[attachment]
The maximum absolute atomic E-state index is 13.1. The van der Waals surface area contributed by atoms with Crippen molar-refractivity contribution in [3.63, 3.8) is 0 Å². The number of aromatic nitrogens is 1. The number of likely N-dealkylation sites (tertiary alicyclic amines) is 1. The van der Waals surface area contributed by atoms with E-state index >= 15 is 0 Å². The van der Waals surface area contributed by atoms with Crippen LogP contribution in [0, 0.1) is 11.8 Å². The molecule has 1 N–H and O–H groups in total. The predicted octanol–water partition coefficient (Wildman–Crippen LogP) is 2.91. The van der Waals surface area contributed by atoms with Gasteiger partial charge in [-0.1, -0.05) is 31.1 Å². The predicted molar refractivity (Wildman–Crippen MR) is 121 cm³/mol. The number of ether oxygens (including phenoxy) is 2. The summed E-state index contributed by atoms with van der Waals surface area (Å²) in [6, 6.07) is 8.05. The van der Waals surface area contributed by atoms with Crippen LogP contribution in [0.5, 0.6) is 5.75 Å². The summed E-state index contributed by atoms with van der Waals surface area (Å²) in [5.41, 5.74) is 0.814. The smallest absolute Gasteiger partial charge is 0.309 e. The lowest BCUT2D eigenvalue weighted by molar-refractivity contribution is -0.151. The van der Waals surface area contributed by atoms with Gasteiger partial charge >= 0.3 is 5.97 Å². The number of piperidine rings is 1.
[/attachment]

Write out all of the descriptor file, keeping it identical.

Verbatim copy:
The maximum absolute atomic E-state index is 13.1. The van der Waals surface area contributed by atoms with Crippen molar-refractivity contribution in [3.63, 3.8) is 0 Å². The number of aromatic nitrogens is 1. The number of likely N-dealkylation sites (tertiary alicyclic amines) is 1. The van der Waals surface area contributed by atoms with E-state index >= 15 is 0 Å². The van der Waals surface area contributed by atoms with Crippen LogP contribution in [0, 0.1) is 11.8 Å². The molecule has 1 N–H and O–H groups in total. The predicted octanol–water partition coefficient (Wildman–Crippen LogP) is 2.91. The van der Waals surface area contributed by atoms with Gasteiger partial charge in [-0.1, -0.05) is 31.1 Å². The predicted molar refractivity (Wildman–Crippen MR) is 121 cm³/mol. The number of ether oxygens (including phenoxy) is 2. The summed E-state index contributed by atoms with van der Waals surface area (Å²) in [6, 6.07) is 8.05. The van der Waals surface area contributed by atoms with Crippen LogP contribution in [0.5, 0.6) is 5.75 Å². The summed E-state index contributed by atoms with van der Waals surface area (Å²) in [5.41, 5.74) is 0.814. The smallest absolute Gasteiger partial charge is 0.309 e. The lowest BCUT2D eigenvalue weighted by molar-refractivity contribution is -0.151. The van der Waals surface area contributed by atoms with Gasteiger partial charge >= 0.3 is 5.97 Å². The number of piperidine rings is 1.